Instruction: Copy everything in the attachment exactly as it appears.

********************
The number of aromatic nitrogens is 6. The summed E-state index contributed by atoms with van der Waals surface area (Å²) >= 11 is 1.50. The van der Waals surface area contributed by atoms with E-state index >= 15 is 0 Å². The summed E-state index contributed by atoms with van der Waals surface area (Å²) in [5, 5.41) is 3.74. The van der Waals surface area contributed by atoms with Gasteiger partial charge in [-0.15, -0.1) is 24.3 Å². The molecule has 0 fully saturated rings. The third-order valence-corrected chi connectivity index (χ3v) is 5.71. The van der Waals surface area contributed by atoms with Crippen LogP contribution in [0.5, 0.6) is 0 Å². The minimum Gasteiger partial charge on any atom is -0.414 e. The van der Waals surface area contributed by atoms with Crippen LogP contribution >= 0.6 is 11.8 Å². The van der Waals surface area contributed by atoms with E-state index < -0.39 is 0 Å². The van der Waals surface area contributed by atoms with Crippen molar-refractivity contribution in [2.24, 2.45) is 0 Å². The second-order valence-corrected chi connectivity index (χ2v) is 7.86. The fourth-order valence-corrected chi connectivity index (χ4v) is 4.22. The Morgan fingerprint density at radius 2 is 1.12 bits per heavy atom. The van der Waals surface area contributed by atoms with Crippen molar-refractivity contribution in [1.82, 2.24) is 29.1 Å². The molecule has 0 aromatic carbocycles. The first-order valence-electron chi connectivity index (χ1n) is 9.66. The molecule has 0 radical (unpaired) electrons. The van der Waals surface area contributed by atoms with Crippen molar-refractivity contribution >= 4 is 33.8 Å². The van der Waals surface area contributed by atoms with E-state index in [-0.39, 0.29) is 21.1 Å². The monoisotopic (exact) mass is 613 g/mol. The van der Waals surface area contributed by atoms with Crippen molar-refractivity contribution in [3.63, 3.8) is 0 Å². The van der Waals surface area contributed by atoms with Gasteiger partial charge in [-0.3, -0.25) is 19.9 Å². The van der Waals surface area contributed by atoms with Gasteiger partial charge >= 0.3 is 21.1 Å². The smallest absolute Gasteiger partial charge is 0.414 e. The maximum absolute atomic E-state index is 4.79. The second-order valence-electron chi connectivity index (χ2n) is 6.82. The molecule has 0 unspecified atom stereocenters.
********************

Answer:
The number of aromatic nitrogens is 6. The summed E-state index contributed by atoms with van der Waals surface area (Å²) >= 11 is 1.50. The van der Waals surface area contributed by atoms with E-state index >= 15 is 0 Å². The summed E-state index contributed by atoms with van der Waals surface area (Å²) in [5, 5.41) is 3.74. The van der Waals surface area contributed by atoms with Gasteiger partial charge in [-0.15, -0.1) is 24.3 Å². The molecule has 0 fully saturated rings. The third-order valence-corrected chi connectivity index (χ3v) is 5.71. The van der Waals surface area contributed by atoms with Crippen LogP contribution in [0.5, 0.6) is 0 Å². The minimum Gasteiger partial charge on any atom is -0.414 e. The van der Waals surface area contributed by atoms with Crippen LogP contribution >= 0.6 is 11.8 Å². The van der Waals surface area contributed by atoms with E-state index < -0.39 is 0 Å². The van der Waals surface area contributed by atoms with Crippen molar-refractivity contribution in [2.24, 2.45) is 0 Å². The second-order valence-corrected chi connectivity index (χ2v) is 7.86. The fourth-order valence-corrected chi connectivity index (χ4v) is 4.22. The Morgan fingerprint density at radius 2 is 1.12 bits per heavy atom. The van der Waals surface area contributed by atoms with Crippen molar-refractivity contribution in [1.82, 2.24) is 29.1 Å². The molecule has 0 aromatic carbocycles. The first-order valence-electron chi connectivity index (χ1n) is 9.66. The molecule has 0 radical (unpaired) electrons. The van der Waals surface area contributed by atoms with Crippen molar-refractivity contribution >= 4 is 33.8 Å². The van der Waals surface area contributed by atoms with E-state index in [-0.39, 0.29) is 21.1 Å². The monoisotopic (exact) mass is 613 g/mol. The van der Waals surface area contributed by atoms with Crippen molar-refractivity contribution in [3.63, 3.8) is 0 Å². The van der Waals surface area contributed by atoms with Gasteiger partial charge in [-0.3, -0.25) is 19.9 Å². The van der Waals surface area contributed by atoms with Gasteiger partial charge >= 0.3 is 21.1 Å². The smallest absolute Gasteiger partial charge is 0.414 e. The maximum absolute atomic E-state index is 4.79. The second-order valence-electron chi connectivity index (χ2n) is 6.82. The molecule has 0 unspecified atom stereocenters.